Back Pain and Diet: Topics and Recommendations

Diet and nutrition may play a large role in affecting whether or not we suffer from orthopedic conditions such as arthritis and back pain. Diet and nutrition may also play a large role in how much we are affected by conditions such as arthritis and back pain.

There are so many things that work against us in our life towards affecting how healthy our joints are and the rate in which they wear out. If the joints are not getting the right amounts of water and vital nutrients, the body may be hindered in its ability to replace the injured and worn out tissues that have worn out.

Diet and nutrition may also affect how much pain that we feel as a result of arthritic conditions. Some foods and components of drinks may have a role in increasing inflammation of the joints, and some have a role in decreasing inflammation. We experience more pain and physical limitation when inflammation increases in and around our joints.

On one hand, it is important to note that our diet must have its full complement of resources in order for use to be able to sustain the health of our joints and bones. A good diet is a comprehensive lifestyle program that involves the daily consumption of proteins, vitamins, minerals, calories, and water. In order to maintain our joints, they must have a full supply of water, oxygen, vitamins, minerals, and all of the essential elements that are required to grow collagen for new healthy tissues.

On another hand, there are some elements, minerals, and substances that may be harmful to the body when they are consumed in overabundance. There are some elements that are essential towards the maintenance of our bodies. But watch out for supplements and diets that have 2000% of the minimum daily requirements, as established by the FDA. When we consume more than the required amounts of most nutrients, they are either not absorbed or they could even by toxic to the body. Here are some dietary topics and recommendations to guide you when considering how your diet may affect the degrees of back pain that you experience.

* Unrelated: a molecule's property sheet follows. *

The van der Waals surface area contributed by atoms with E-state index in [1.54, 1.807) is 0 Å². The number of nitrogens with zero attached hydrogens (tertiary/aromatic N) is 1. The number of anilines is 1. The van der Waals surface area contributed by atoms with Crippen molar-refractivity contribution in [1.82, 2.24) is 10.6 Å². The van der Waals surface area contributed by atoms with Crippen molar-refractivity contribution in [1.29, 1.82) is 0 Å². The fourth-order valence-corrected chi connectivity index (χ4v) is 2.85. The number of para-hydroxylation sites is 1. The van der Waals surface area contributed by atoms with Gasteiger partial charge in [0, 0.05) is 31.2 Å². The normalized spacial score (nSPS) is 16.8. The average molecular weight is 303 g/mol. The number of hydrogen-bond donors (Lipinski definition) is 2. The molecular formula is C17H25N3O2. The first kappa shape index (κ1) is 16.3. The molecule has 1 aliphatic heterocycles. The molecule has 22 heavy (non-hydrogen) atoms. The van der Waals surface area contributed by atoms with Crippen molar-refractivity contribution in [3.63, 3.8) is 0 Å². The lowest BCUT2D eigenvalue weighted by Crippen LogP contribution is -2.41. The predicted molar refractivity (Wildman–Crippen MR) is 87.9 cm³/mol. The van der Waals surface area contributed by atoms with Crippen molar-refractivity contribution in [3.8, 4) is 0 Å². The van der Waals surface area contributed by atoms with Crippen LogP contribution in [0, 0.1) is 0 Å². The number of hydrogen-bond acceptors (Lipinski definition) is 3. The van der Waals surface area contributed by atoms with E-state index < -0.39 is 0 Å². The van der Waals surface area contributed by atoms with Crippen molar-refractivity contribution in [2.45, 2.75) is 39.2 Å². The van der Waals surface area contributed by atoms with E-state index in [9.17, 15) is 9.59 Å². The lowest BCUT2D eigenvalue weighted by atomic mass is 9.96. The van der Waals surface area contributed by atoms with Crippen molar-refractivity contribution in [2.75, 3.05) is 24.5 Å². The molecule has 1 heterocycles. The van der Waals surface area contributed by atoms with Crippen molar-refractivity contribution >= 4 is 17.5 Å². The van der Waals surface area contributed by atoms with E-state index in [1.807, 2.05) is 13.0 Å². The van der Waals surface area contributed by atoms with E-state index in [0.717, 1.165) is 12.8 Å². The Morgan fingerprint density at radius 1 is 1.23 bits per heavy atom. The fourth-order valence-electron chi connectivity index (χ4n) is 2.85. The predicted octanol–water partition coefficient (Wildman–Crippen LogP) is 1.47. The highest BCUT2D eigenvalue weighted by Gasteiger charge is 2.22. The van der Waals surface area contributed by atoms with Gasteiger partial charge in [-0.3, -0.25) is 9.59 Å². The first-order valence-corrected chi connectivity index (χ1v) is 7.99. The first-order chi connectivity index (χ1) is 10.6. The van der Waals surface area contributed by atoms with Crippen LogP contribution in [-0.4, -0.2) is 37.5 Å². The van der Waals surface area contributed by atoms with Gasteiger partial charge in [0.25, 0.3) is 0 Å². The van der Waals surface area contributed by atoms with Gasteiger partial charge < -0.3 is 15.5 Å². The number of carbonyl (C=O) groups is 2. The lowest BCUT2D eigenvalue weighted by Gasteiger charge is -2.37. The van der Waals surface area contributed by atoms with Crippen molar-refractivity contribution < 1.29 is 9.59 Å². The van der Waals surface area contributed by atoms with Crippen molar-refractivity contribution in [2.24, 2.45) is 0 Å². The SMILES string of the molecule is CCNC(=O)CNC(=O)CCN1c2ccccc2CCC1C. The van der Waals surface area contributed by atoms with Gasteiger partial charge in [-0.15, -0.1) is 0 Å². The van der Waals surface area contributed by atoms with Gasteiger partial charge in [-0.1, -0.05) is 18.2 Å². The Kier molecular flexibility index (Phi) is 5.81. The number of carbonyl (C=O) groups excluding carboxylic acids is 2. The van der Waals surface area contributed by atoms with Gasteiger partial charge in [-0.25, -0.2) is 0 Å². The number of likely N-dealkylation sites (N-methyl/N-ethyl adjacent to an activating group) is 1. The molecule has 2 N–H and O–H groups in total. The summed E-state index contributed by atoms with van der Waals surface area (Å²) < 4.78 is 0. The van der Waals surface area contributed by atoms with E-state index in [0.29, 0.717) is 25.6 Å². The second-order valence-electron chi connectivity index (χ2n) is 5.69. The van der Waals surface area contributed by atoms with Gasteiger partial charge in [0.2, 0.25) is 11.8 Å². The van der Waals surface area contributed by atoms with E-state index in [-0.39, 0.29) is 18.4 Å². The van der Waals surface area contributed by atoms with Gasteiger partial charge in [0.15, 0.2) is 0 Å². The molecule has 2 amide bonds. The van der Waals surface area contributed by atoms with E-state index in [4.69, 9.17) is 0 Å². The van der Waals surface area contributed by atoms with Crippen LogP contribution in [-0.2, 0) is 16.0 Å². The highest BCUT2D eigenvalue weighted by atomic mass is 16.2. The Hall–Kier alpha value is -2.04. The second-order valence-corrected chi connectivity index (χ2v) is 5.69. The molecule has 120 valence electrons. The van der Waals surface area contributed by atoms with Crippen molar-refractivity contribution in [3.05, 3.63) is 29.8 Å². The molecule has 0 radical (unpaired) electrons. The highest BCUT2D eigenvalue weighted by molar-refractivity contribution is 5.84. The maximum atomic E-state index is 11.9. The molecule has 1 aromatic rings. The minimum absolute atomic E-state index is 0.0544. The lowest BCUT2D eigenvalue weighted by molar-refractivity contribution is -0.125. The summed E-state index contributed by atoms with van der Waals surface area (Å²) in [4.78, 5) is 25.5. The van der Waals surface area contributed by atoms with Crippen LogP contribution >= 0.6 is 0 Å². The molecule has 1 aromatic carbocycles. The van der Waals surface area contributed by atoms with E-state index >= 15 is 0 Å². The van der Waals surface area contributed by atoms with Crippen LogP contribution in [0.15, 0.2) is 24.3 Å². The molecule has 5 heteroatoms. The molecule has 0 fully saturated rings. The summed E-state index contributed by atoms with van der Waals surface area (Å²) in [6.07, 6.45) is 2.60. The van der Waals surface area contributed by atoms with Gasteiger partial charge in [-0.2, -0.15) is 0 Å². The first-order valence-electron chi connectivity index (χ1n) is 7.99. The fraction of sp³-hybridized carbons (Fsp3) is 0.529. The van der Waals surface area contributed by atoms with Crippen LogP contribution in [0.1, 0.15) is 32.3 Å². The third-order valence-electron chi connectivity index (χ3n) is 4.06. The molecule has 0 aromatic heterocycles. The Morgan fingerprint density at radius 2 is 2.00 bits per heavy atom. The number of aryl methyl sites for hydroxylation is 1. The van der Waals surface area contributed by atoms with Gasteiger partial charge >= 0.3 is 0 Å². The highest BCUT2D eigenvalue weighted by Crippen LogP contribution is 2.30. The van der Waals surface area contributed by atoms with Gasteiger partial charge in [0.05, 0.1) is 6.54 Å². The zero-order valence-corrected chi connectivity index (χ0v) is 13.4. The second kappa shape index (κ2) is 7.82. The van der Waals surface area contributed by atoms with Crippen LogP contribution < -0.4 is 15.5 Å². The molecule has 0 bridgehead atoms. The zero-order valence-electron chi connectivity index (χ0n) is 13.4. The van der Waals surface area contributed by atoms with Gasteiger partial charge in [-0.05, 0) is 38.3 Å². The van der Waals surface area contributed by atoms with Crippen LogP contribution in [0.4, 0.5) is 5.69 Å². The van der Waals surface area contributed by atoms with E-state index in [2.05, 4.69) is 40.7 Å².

The following vitamins, elements, and other dietary components are designed to make your bones stronger or to facilitate the processes by which your body makes new tissues to replace those that have become worn our due to time or injury. Vitamin A: Vitamin A is an antioxidant that boosts the functioning of the immune system. Our body's immune system is its mechanism for fighting off disease. Vitamin A is also important for the formation of bone and the repair of tissue. Foods supplements that are rich in vitamin A should not be taken in amounts beyond what is recommended, as high concentrations may make the body more prone to bone fractures.

Foods sources that are rich in Vitamin A include Cantaloupe, Dried Apricots, Lettuce, Dried Herbs, Butternut Squash, Dark Leafy Greens, Carrots, Sweet Potatoes, paprika, Red Pepper, Cayenne, Chili Powder, and Liver.

Beta-carotene: Beta carotene is a substance that can be converted to Vitamin A once in the body. Natural food sources that contain Beta-carotene include carrots, broccoli, romaine lettuce, cantaloupe, thyme, collard greens, winter squash, turnip greens, spinach kale, carrots, and sweet potatoes.

Vitamin B12 (Cobalamin): Vitamin B12 is important for the growth and maintenance of the spine and healthy bone marrow. Vitamin B12 is found in abundance in eggs, dairy, animal proteins, fish proteins, and seafood proteins. Vegetable sources of Vitamin B12 include green leafy vegetables, such as broccoli and kale.

Vitamin C: Vitamin C is essential in the production of collagen, which is found in all of our body's tissues. Vitamin C deficiencies may affect our body's ability to repair injured intervertebral discs, ligaments, tendons, and other bodily injuries. The body is unable to synthesize its own Vitamin C or to store it, so it is essential that we consume it on a daily basis. Food sources of Vitamin C include citrus fruits (e.g. oranges, pineapple, guavas, and grapefruits) as well as fruits and vegetables such as white potatoes, green peppers, red peppers, broccoli, tomatoes, strawberries, and kiwi fruit.

Vitamin D: The chemical composition of our bones includes organic carbon-containing substances as well as minerals such as calcium and phosphorous. When doctors are analyzing the health of a person's bones, they analyze the bone mineral density of these structures. When the bones lacking adequate concentrations of calcium, they may be more vulnerable to breaks or fractures. Vitamin D helps improve calcium absorption, which improves calcium absorption. Food sources that are high in Vitamin D include Mushrooms, Eggs, Fortified Dairy Products, Salami, Ham, Sausages, fortified soy milk, fortified tofu, caviar, oysters, fish, and cod liver oil.

Vitamin K: Vitamin K is necessary for the bones to properly use calcium. Deficiencies in Vitamin K in the diet may negatively affect the strength of bones. Vitamin K rich sources in foods include Brussels sprouts, Scallions (spring onions) and Cayenne peppers.